Active vs passive voice is all about verbs. A verb can have an active voice or a passive voice, and it’s generally better to choose the active.
The active voice makes the subject of a sentence perform the verb’s action. It makes a sentence more direct. It’s strong and more precise. The passive voice means the subject of the sentence is acted upon by the verb. This is an example of a passive sentence: “the subject of the sentence acts upon the verb.” To make it active, I must write “the verb acts upon the subject of the sentence,” but that doesn’t sound right.
Although the passive voice will sometimes be correct, the subject should generally drive the action, and this is what happens in active sentences. In passive sentences, the action happens to the person.
Take a look at this example of a passive sentence: “The marathon was run by the athlete.” It sounds unnatural and slow. The sentence improves by switching focus to the subject (the athlete) by placing it before the object (the marathon), like this: “The athlete ran the marathon.”
Running a marathon is an event that deserves action. But even a less inspiring example (a less active example) shows that the rule still applies. “The television was watched by him” is the passive version of, “He watched the television,” and it’s clear which sentence is better.
Sometimes, it isn’t obvious, though. Sentences with multiple clauses can get confusing, and the passive voice slips through. And sometimes, the passive voice is the right one to use.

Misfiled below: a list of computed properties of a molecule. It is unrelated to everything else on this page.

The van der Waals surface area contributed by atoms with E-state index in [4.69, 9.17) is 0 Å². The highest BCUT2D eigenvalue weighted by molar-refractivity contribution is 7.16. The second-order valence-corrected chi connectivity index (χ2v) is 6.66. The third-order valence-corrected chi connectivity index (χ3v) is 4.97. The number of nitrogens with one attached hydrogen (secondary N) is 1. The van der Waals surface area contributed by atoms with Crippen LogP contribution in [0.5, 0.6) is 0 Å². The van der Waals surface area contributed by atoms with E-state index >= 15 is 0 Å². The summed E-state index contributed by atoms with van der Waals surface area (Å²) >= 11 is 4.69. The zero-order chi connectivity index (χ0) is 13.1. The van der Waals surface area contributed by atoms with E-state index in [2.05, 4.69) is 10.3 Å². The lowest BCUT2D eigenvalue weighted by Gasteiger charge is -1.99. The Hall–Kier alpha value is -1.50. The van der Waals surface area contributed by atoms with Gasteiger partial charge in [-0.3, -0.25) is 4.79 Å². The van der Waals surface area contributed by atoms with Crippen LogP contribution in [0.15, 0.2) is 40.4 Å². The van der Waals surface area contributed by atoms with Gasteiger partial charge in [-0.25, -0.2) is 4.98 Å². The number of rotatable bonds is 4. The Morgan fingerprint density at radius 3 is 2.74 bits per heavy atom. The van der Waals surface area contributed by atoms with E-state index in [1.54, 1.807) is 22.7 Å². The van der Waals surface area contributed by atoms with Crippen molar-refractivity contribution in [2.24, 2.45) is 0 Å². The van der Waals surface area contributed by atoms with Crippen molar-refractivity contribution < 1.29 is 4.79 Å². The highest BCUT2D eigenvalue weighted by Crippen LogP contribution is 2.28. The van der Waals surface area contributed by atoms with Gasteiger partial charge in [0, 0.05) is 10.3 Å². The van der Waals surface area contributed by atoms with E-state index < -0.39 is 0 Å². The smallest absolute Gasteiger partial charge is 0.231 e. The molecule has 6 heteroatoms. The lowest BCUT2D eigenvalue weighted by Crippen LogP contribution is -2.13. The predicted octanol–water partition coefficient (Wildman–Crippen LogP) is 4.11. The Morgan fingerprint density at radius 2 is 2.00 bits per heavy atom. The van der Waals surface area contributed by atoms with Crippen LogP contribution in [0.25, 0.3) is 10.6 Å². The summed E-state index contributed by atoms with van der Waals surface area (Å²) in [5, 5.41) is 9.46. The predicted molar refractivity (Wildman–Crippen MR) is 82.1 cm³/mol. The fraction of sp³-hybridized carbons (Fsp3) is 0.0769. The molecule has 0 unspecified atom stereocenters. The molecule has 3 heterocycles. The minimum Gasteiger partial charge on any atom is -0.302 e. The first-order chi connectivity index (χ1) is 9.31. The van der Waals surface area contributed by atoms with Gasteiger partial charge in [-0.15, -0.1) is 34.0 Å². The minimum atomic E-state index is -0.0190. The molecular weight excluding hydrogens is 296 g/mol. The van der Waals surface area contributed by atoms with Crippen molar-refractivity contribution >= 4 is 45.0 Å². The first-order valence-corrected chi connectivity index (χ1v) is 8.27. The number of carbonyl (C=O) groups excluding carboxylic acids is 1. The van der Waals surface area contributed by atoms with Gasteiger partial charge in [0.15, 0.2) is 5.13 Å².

Active vs Passive Voice: So, when should you use the passive voice?
Sometimes the subject is unknown or insignificant, and it sounds better to use the passive voice. “My phone was stolen” is passive, but we don’t know who stole it. And it sounds no worse than “Someone stole my phone.” The passive voice can be polite, too. “A mistake was made” adopts the passive voice to avoid targeting the one who made the mistake.
In The Restaurant at the End of the Universe, Douglas Adams uses the passive voice to great effect, writing, “In the beginning the Universe was created. This has made a lot of people very angry and has been widely regarded as a bad move.”
The universe was created. The creator’s identity doesn’t matter, which is the notable difference from the sentence in The Bible – In the beginning God created the heavens and the earth – and a deliberate move with an obvious intention by Adams, an atheist. And the passive voice is also used in the second sentence, instead of writing the active voice, which would be, “People regard this as a bad move.” and a lot less amusing.
Active vs Passive Voice can be a tricky subject for some writers, especially those who don’t use writing aids. I hope this post has made identifying the passive and active voice simple. Basically, write in the active voice every time unless you are writing in the passive for a particular reason. All writing advice follows this pattern. Follow the rules unless you improve your writing by not doing so.